Some of the experimental boarding changes are easy to spot. Others are behind-the-scenes tech improvements. That includes a group chat between workers at the gate, on the plane and on the ground to quickly get a handle on things like gate-checked bags. A roving employee with a mobile device also checks oversize bags or registers pets long before boarding begins.

One of the biggest changes: The stanchions where passengers line up to board have video monitors. They display a boarding countdown, an alert when important announcements are being made and flashing lights when boarding begins. Other Southwest flights offer two small monitors, and the information is static.

“It’s giving the customers, especially the customers coming in late or just not paying attention, information on when it is their turn,” says Kaci McCartan, senior innovation designer at Southwest.

A traveler accesses a kiosk near the gate, top. Mobile devices are used to aid preboarding, bottom left. A portable speaker plays up-tempo music on the jet bridge, bottom right.
The carpet question

Southwest is also testing a designated preboarding area for passengers in wheelchairs and families boarding together, a staging area it hopes will reduce gate crowding. It went so far as to test different carpet colors for each area—yellow is out because it showed stains.  

The airline’s innovation team is already asking designers for better signage. 

“What we learned is it’s very obvious that this is a space for someone. It’s not obvious who it’s for,’’ Ms. McCartan says.

The changes in the jet bridge are aimed at Southwest newbies or those who get anxious about the airline’s first-come, first-served seating. 

Southwest brought music to the jet bridge because the team’s research found people move faster to up-tempo music. Southwest has three soundtracks in addition to disco: EDM, hip-hop and kids’ music.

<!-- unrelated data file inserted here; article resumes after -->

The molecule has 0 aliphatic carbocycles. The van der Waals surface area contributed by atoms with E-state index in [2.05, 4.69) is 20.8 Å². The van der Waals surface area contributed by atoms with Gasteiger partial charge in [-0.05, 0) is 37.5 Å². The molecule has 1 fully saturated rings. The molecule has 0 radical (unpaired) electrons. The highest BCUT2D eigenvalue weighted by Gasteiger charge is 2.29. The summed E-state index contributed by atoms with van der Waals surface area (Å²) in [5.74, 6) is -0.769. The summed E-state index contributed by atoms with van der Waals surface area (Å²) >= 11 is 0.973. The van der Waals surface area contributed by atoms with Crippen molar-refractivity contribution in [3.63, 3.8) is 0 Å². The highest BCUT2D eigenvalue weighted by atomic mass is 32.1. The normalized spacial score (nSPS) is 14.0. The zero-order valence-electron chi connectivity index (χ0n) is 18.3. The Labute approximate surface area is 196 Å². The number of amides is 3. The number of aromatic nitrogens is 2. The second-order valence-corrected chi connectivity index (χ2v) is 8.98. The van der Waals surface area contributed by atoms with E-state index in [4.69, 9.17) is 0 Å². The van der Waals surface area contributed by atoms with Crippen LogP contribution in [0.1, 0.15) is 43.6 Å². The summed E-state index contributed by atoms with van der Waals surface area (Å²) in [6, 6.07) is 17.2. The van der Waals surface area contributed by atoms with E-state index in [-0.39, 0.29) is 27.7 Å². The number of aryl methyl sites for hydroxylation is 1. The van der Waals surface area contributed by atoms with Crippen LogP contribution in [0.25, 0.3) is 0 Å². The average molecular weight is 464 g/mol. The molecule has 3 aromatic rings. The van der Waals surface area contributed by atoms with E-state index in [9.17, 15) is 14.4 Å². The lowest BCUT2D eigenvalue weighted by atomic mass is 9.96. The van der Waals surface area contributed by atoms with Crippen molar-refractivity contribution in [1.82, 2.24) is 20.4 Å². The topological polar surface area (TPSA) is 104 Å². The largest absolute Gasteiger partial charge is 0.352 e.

Mr. Watterson admits he was skeptical when he heard the idea from the innovation team, which regularly visits crowded spots like theme parks for inspiration.

“People are just standing in line. How can they move any faster?’’ he says.

Posters in the jet bridge aim to answer questions fliers often ask flight attendants.

He says preliminary results show the music and prerecorded jet bridge announcements about bin space, seat availability and other information are helping. They answer the questions flight attendants say they hear over and over again during boarding.

The airline sends out preflight emails about its unique boarding procedures, which passengers may or may not read. The jet bridge posters—“Your boarding position is not your seat number’’—provide the information at the moment passengers really need to know it.

Southwest passengers shouldn’t expect any of the Atlanta experiments to show up at other airports soon, if ever. The airline will study the results and keep testing. Lisa Hingson, Southwest’s managing director of innovation, says the tweaks are meant to be temporary until proven.

“If we spot stuff that works and it can work stand-alone, we will roll that out,’’ Mr. Watterson says. “But we’re not looking for all quickies. At the end of this we want to get our turn times down five minutes and have it be in a quality, customer-friendly way.’’

Write to Dawn Gilbertson at